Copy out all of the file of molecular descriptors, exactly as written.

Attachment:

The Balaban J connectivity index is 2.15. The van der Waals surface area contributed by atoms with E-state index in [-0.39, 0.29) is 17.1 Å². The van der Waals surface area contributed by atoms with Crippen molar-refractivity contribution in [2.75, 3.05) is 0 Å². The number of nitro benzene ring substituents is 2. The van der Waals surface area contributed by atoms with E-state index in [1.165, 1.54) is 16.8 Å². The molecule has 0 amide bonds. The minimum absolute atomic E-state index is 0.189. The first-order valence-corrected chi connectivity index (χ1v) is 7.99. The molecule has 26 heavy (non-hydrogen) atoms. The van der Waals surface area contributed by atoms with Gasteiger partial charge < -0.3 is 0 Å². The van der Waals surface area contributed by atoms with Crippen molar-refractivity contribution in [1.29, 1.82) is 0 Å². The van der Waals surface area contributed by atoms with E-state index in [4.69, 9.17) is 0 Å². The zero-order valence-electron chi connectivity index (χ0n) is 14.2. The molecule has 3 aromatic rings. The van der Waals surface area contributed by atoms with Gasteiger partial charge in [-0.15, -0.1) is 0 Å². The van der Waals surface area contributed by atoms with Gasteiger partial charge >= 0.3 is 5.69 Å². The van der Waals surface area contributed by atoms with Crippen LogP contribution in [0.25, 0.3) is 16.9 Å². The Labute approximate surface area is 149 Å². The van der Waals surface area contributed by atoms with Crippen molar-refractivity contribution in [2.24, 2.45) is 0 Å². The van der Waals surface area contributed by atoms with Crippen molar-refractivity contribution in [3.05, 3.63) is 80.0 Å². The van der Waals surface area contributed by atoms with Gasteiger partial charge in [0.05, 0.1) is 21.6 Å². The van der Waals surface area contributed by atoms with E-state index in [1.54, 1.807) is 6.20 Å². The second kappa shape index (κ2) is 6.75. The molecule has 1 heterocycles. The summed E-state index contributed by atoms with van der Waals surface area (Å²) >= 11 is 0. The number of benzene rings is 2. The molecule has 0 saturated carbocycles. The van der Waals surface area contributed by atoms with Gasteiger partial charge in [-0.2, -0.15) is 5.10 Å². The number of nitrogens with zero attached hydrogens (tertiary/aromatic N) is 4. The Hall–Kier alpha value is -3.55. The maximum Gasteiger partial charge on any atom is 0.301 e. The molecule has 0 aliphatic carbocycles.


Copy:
The Balaban J connectivity index is 2.15. The van der Waals surface area contributed by atoms with E-state index in [-0.39, 0.29) is 17.1 Å². The van der Waals surface area contributed by atoms with Crippen molar-refractivity contribution in [2.75, 3.05) is 0 Å². The number of nitro benzene ring substituents is 2. The van der Waals surface area contributed by atoms with E-state index in [1.165, 1.54) is 16.8 Å². The molecule has 0 amide bonds. The minimum absolute atomic E-state index is 0.189. The first-order valence-corrected chi connectivity index (χ1v) is 7.99. The molecule has 26 heavy (non-hydrogen) atoms. The van der Waals surface area contributed by atoms with Gasteiger partial charge < -0.3 is 0 Å². The van der Waals surface area contributed by atoms with Crippen molar-refractivity contribution in [1.29, 1.82) is 0 Å². The van der Waals surface area contributed by atoms with E-state index in [4.69, 9.17) is 0 Å². The zero-order valence-electron chi connectivity index (χ0n) is 14.2. The molecule has 3 aromatic rings. The van der Waals surface area contributed by atoms with Gasteiger partial charge in [-0.15, -0.1) is 0 Å². The van der Waals surface area contributed by atoms with Gasteiger partial charge >= 0.3 is 5.69 Å². The van der Waals surface area contributed by atoms with Crippen LogP contribution in [0.25, 0.3) is 16.9 Å². The Labute approximate surface area is 149 Å². The van der Waals surface area contributed by atoms with Crippen molar-refractivity contribution in [2.24, 2.45) is 0 Å². The van der Waals surface area contributed by atoms with Crippen molar-refractivity contribution in [3.05, 3.63) is 80.0 Å². The van der Waals surface area contributed by atoms with Gasteiger partial charge in [0.05, 0.1) is 21.6 Å². The van der Waals surface area contributed by atoms with E-state index in [1.54, 1.807) is 6.20 Å². The second kappa shape index (κ2) is 6.75. The molecule has 1 heterocycles. The summed E-state index contributed by atoms with van der Waals surface area (Å²) >= 11 is 0. The number of benzene rings is 2. The molecule has 0 saturated carbocycles. The van der Waals surface area contributed by atoms with Gasteiger partial charge in [-0.2, -0.15) is 5.10 Å². The number of nitrogens with zero attached hydrogens (tertiary/aromatic N) is 4. The Hall–Kier alpha value is -3.55. The maximum Gasteiger partial charge on any atom is 0.301 e. The molecule has 0 aliphatic carbocycles.